KSRelief first to reach Neelum Valley with winter aid

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KSRelief officers reach the Neelum Valley, Azad Kashmir on Jan. 25, 2020. (Picture courtesy: KSRelief)
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KSRelief officers reach the Neelum Valley, Azad Kashmir, on Saturday, Jan. 25, 2020. (Picture courtesy: KSRelief)
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Updated 27 January 2020

KSRelief first to reach Neelum Valley with winter aid

  • Mountain villages remain cut off from road access due to heavy snow and landslides
  • KSRelief’s $1.5 million winter aid project brings help to cold weather-affected communities in 21 districts across Pakistan

ISLAMABAD: King Salman Humanitarian Aid and Relief Center (KSRelief) becomes the first international aid agency to reach remote mountain villages in the Neelum Valley area with winter survival kits.
KSRelief officers reached Surgan, Bakwali and Seri areas in the Neelum district of Azad Jammu and Kashmir (AJK) on Saturday.
“Due to heavy snow and glacier landslides, Surgan area in the stretches of high mountains is completely cut off from the main town of Sharda until now,” KSRelief told Arab News in a statement on Monday.
Sharda is located 137 kilometers northeast of Muzaffarabad, the capital of AJK. Bakwali and Seri lie some eight and 10 kilometers off the main Neelum Valley road in AJK territory.

KSRelief distributes winter survival kits in remote mountain villages of the Neelum Valley, Azad Kashmir, on Saturday, Jan. 25, 2020. (Picture courtesy: KSRelief)

KSRelief distributed 7,500 winter kits, with medicines and warm gear – 15,000 blankets, shawls for men and women, socks, gloves and caps.
“The agency distributed 2,000 winter kits in Neelum Valley, including (among the) affected people of Bakwali, Seri and Surgan areas of tehsil Sharda. Another 1,500 winter gears were distributed in Muzaffarabad district and 1,000 kits in Hattian Bala,” the statement said. Another 3,000 packages went to Haveli, Mirpur and Bagh districts with 1,000 kits.
Muhammad Farooq, a resident of Surgan, told Arab News over the phone on Monday that he was grateful to the Saudi agency for reaching the village despite such difficult snow-laden terrain.
“Due to heavy snowfall, rains and sliding land, 55 people died in our village and many houses were destroyed. Our children were getting ill with every passing day,” Farooq said, adding that the winter kits are life-saving for the community.
Another resident, Afzaal Rafiq, said it was very hard to access the village as all passages remain covered by snow.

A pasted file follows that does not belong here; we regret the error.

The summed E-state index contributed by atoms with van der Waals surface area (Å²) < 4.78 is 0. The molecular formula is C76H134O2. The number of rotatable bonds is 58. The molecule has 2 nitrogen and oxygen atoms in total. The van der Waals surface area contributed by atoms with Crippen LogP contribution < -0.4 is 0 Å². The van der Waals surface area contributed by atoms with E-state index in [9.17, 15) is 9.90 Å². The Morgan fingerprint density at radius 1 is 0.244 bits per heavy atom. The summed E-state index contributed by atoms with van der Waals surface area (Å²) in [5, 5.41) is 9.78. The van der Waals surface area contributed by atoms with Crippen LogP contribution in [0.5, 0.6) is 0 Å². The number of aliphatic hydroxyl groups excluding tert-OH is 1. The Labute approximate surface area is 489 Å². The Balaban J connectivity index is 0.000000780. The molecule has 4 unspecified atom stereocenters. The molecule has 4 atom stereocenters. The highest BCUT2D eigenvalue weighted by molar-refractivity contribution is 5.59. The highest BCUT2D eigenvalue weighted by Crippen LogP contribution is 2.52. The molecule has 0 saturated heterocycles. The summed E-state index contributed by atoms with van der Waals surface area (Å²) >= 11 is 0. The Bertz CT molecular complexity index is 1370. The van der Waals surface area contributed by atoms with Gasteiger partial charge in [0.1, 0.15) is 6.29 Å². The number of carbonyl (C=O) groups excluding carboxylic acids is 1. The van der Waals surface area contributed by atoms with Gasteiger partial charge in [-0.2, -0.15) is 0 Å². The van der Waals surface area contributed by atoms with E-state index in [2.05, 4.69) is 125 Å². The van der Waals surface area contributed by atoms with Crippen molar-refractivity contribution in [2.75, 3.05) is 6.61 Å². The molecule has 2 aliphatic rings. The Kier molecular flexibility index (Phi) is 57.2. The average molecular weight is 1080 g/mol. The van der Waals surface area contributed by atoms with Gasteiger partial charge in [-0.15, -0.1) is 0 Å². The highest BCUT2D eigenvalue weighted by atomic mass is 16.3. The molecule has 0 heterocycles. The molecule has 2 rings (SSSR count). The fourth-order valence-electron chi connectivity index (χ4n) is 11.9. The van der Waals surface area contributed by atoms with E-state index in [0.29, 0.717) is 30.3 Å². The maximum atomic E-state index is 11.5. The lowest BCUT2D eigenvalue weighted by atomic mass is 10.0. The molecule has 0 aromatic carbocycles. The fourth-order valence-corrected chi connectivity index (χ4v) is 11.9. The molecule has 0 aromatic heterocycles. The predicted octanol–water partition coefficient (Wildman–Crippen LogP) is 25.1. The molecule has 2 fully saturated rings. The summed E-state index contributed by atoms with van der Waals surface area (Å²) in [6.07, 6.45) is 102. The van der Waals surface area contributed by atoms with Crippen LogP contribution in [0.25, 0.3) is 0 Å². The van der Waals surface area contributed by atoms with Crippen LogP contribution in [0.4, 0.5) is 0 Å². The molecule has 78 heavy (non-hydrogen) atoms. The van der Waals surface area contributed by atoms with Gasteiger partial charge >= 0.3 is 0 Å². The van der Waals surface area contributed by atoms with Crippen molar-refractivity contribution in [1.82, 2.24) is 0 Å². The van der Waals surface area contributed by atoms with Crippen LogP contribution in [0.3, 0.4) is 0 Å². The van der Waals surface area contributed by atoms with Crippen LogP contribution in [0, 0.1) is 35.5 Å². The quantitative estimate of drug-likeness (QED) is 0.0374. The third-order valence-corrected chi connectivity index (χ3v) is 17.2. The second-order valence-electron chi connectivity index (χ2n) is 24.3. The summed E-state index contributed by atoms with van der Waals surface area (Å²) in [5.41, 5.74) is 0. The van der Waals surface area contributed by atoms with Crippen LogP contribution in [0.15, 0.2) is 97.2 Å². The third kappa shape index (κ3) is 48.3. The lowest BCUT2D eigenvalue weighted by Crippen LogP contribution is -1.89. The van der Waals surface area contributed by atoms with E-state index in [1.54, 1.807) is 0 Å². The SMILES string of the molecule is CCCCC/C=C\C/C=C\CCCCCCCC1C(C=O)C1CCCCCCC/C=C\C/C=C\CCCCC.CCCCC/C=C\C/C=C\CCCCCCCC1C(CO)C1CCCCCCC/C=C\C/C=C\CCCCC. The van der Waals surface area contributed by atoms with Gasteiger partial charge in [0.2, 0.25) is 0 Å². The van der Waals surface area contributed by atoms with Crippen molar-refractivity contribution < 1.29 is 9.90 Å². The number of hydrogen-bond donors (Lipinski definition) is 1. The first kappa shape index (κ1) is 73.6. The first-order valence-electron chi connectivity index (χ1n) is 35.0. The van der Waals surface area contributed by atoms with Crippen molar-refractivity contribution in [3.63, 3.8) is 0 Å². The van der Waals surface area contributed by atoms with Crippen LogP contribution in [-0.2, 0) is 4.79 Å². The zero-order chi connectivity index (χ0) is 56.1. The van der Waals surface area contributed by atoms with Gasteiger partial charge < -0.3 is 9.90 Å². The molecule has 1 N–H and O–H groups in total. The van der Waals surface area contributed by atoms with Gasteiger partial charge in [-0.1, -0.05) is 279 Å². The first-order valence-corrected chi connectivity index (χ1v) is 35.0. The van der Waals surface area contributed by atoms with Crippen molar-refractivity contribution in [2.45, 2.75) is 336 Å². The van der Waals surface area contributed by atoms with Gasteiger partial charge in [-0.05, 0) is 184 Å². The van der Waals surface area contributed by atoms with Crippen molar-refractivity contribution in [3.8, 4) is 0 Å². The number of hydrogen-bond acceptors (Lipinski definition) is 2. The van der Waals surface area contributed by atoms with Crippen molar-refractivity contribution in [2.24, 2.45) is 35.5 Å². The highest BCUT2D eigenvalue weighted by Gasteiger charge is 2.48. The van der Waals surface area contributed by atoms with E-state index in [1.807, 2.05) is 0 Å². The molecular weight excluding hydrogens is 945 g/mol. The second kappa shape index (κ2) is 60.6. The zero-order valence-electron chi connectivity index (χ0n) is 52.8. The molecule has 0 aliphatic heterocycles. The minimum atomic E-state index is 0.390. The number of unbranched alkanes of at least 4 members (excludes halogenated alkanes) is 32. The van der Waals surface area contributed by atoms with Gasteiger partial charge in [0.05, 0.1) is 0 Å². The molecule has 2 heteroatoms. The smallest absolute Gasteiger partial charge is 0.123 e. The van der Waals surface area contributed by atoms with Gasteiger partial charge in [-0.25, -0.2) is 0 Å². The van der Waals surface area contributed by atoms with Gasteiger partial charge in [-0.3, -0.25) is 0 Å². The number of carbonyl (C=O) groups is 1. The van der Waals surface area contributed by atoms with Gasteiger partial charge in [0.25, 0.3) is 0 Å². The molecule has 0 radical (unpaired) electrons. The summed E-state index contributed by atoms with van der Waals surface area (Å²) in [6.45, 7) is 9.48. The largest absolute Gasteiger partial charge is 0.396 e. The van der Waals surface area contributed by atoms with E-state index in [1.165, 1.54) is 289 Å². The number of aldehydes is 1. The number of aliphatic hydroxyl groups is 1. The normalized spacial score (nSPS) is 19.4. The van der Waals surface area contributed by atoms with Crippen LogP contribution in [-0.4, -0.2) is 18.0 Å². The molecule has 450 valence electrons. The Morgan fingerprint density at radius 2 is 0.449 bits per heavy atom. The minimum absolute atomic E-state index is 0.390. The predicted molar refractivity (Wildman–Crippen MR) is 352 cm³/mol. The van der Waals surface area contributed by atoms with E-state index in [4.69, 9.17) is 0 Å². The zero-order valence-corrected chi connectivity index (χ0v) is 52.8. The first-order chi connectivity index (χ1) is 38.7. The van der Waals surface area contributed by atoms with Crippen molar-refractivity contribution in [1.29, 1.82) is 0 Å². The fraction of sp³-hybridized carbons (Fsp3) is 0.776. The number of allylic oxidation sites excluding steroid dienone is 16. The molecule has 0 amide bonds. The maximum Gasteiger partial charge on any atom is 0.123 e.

“This organization is the first one to reach us and these blankets and other items are very precious for us,” he told Arab News.
Muhammad Siddiqui from Bakwali said there is an acute shortage of food and medicine in the village as it remains completely cut off from Sharda.
“This clothing provided to us by the Saudi agency is much needed and will provide relief to the affected families. We appeal all other organizations to follow in the footsteps of KSRelief and help us,” Siddiqui told Arab News.

KSRelief vehicles reach Surgan in the Neelum district of Azad Jammu and Kashmir (AJK) on Saturday, Jan. 25, 2020. (Picture courtesy: KSRelief)

According to Pakistan’s National Disaster Management Authority (NDMA), at least 105 people were killed and 96 injured in the wake of recent weather-related incidents in the country. The majority of casualties were reported from Azad Kashmir where heavy rains and snowfall triggered avalanches, especially in the Neelum Valley area.
Earlier this month, KSRelief launched a $1.5 million winter relief project to distribute 30,000 winter bags containing 180 tons of goods in 21 districts across Pakistan. The initiative is expected to benefit 150,000 people.
With one of the largest humanitarian aid budgets in the world, KSRelief has been working in 46 countries. Pakistan is the fifth-largest recipient of its assistance and has received more than $117.6 million in aid since 2005.

UN chief visits Kartarpur Corridor, terms it 'symbol of peace'

Updated 18 February 2020

UN chief visits Kartarpur Corridor, terms it 'symbol of peace'

  • Guterres says the visit pays tribute to the contribution of Sikh community all over the world
  • He arrived in Pakistan to attend a UN summit on Afghan refugees

ISLAMABAD: United Nations Secretary General Antonio Guterres on Tuesday visited Pakistan’s flagship interfaith initiative, the Kartarpur Corridor, and paid homage to Guru Nanak who founded Sikhism five centuries ago.
“This is the best symbol that we can give for a world in peace and for a world (where) there is mutual respect and acceptance of what is different,” the UN Chief said while addressing a pool of journalists and officials.
Opened last year, the four-kilometer Kartarpur Corridor connects the Sikh shrine of Dera Baba Nanak Sahib in India’s Punjab region to the Gurdwara Darbar Sahib in Kartarpur, Pakistan. It allows Sikhs to visit the shrine in Pakistan without a visa. Some 5,000 Indian Sikhs have been allowed access daily.
“Recognizing the diversity is a blessing, is a richness not a threat which we see in so many parts of the world fighting in the name of religion. It is necessary to say that religions unite us for peace and the best symbol is this shrine,” Guterres said, adding that his visit was “to pay tribute to the contribution of the Sikh community all over the world for our planet.”
Guterres was given a tour of the gurdwara complex by a team of government officials led by Religious Affairs Minister Pir Noorul Haq Qadri.
The UN Chief arrived in Islamabad on Sunday as part of his four-day visit to the country to attend an international conference on Afghan refugees, held to mark four decades since Pakistan started hosting displaced persons escaping conflict plaguing neighboring Afghanistan.